Economy growing at slower pace as Brexit uncertainty grows

Michael Lloyd

December 14, 2017

What happens to the UK economy in the next two years is increasingly uncertain to due to Brexit negotiations, UK Finance admitted in its Mortgage Market Forecast.

The economy grew at a slower pace in the first nine months of this year compared to the proceeding few years.

UK Finance said if negotiations adversely affect the UK economy policymakers in government may well see the housing market as a way to stabilise the economy, as has been the case in the past, and are likely to take policy action accordingly.

Mohammad Jamei (pictured), senior economist at UK Finance, said: “Housing market activity on the whole has recovered somewhat over the last 12 months helped by first-time buyers, but this recovery only brings activity levels back to where they have been since 2014.

“Looking ahead, we expect activity to continue flat over the next two years, in part a result of economic uncertainty.”

The housing market is more insulated than many other parts of the economy, as most activity is driven domestically. London may be an exception, the trade body said, but even there the impact is likely to be limited to prime areas.

The underlying trend in housing transactions has softened a little in 2017, as the distortion from the stamp duty change in 2016 on second properties has largely washed through.

The housing market is in a similar position to the economy: slightly subdued, with some components holding up better than expected. The rate of inflation has risen and economic growth has been subdued.

UK Finance is more optimistic than a year ago, partly relating to the resilience in the jobs market and wider economy, but also because of the competitive nature of the mortgage market, with interest rates close to historic lows.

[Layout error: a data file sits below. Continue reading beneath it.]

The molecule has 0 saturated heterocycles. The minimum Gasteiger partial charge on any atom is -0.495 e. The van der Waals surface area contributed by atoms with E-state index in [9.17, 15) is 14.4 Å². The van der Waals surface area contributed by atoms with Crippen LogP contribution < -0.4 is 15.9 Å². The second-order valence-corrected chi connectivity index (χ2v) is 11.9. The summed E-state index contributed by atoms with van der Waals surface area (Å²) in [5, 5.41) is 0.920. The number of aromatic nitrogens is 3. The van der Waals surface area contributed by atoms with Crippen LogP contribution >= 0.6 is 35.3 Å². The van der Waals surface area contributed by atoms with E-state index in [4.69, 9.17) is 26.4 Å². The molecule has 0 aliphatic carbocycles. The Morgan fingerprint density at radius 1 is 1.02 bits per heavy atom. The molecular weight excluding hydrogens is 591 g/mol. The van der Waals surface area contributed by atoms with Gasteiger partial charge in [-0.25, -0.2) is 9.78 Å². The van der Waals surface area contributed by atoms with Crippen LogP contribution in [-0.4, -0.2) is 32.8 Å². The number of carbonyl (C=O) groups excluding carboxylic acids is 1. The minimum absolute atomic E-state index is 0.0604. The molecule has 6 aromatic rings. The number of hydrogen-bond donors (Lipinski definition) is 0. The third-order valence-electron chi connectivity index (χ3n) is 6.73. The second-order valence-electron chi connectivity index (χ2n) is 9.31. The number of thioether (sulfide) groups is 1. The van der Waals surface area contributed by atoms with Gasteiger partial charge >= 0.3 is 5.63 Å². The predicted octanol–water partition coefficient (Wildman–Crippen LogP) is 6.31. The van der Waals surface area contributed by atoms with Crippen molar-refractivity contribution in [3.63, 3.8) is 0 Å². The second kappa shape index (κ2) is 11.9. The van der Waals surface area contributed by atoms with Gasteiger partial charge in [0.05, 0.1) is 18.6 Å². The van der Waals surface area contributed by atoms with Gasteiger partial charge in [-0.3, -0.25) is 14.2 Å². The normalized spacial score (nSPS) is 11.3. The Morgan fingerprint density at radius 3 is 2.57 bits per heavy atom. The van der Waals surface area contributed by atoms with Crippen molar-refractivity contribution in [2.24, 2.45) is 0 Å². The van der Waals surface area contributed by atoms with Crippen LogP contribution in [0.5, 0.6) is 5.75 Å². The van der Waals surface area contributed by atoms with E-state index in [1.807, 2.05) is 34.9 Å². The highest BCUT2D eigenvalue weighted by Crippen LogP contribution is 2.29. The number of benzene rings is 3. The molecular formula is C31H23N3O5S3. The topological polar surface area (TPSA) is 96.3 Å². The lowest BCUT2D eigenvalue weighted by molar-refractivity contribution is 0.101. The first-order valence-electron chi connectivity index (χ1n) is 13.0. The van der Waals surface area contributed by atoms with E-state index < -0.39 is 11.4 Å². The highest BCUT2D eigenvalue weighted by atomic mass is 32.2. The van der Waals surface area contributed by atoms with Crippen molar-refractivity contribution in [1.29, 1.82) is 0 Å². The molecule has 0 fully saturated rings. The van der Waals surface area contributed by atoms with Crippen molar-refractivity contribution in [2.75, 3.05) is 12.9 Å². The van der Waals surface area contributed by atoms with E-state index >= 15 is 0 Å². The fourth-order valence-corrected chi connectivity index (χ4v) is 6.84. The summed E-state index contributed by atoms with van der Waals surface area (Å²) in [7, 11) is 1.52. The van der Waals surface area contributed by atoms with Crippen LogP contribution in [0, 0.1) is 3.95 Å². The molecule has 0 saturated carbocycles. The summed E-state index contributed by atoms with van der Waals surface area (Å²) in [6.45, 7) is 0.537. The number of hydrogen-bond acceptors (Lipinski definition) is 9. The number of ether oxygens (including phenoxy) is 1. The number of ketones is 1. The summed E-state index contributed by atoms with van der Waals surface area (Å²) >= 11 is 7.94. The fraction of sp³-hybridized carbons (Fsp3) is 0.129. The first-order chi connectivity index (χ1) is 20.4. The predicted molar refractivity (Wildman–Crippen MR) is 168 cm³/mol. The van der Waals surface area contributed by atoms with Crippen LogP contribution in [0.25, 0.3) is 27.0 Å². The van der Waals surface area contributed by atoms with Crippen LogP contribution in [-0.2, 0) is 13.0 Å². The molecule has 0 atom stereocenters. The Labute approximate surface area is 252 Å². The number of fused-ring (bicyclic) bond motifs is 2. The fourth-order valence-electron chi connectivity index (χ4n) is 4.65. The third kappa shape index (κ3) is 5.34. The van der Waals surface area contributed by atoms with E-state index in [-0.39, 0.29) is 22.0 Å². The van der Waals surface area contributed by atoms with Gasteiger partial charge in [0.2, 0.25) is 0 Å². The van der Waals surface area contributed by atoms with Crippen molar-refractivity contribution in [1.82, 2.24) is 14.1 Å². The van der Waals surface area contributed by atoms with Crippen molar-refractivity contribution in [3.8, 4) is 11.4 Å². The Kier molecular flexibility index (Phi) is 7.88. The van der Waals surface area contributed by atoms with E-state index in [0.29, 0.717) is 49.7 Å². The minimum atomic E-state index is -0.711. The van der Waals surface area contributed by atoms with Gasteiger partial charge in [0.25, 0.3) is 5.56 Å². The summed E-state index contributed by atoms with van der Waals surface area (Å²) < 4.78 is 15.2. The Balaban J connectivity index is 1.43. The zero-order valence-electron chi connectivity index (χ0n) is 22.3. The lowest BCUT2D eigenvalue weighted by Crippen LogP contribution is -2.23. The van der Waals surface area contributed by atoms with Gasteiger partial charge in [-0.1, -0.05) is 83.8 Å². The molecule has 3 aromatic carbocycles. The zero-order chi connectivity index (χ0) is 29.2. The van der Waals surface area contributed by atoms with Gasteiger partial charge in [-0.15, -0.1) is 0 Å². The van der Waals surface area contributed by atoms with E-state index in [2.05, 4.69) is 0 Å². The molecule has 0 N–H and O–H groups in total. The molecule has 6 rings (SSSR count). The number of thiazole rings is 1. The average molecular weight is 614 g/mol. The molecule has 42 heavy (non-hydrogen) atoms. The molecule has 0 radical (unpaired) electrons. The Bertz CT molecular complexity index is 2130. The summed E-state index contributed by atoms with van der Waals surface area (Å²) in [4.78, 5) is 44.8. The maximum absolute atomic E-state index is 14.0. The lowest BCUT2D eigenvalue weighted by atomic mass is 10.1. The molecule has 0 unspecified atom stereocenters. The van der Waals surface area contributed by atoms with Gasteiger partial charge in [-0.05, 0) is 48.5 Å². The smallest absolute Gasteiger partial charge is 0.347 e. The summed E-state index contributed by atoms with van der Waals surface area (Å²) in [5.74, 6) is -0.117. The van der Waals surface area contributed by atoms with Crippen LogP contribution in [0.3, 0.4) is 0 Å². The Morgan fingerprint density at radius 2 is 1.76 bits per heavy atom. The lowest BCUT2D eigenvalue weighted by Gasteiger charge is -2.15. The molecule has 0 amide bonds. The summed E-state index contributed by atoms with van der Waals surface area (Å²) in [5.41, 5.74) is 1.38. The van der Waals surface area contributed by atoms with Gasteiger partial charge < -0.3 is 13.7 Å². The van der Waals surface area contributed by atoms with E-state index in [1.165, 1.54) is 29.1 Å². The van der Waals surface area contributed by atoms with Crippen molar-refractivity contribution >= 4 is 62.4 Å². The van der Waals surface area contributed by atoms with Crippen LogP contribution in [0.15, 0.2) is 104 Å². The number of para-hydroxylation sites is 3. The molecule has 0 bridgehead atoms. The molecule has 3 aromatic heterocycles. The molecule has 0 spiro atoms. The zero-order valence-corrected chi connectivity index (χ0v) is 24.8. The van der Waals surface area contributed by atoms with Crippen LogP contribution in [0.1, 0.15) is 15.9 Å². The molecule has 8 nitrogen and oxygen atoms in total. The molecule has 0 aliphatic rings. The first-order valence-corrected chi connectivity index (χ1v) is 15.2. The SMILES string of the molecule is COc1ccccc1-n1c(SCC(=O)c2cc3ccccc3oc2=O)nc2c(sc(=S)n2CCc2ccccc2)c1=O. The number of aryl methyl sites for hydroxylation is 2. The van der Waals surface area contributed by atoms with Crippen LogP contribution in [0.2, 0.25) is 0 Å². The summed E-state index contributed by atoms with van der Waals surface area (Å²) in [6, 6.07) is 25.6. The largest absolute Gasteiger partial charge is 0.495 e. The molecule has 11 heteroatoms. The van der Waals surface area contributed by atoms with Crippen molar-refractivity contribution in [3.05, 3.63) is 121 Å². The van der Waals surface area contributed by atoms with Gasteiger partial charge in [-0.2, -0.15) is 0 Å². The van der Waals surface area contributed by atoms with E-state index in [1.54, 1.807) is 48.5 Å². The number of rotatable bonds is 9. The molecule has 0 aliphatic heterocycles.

Jamei added: “We are slightly more optimistic about the next two years than we were a year ago.

“We expect more first-time buyers over the next two years, helped in part by competitive mortgage rates and government housing schemes.”

First-time buyer numbers have performed better than UK Finance had expected over the course of 2017, helped by government schemes, good credit availability, and competitive mortgage rates.

UK Finance expects to see a continued recovery in first-time buyer numbers, though at a slower rate than seen over the last few years.

Homemover activity has also performed a little better than expected, but still only likely to match levels over the past three years. UK Finance expects mover activity to remain at this level over the next two years.

Jamei said: “Homemovers numbers have recovered a little in 2017, but look set to remain flat over 2018 and 2019, as they have benefitted less from government support and have been largely left to fend for themselves.

“The number of home owners re-mortgaging with a new lender has grown strongly in 2017, and our expectation is for this to continue over the medium term.

“Regulatory and tax changes are amongst several factors that are reducing confidence in the buy-to-let market. This has led to subdued house purchase activity by landlords since the middle of 2016 and we expect more of the same over the next two years.”

Buy-to-let activity has been weaker than it expected a year ago, with activity back in 2012 territory and looking unlikely to recover in 2018 or 2019. Remortgage activity in the homeowner space has been stronger than expected.

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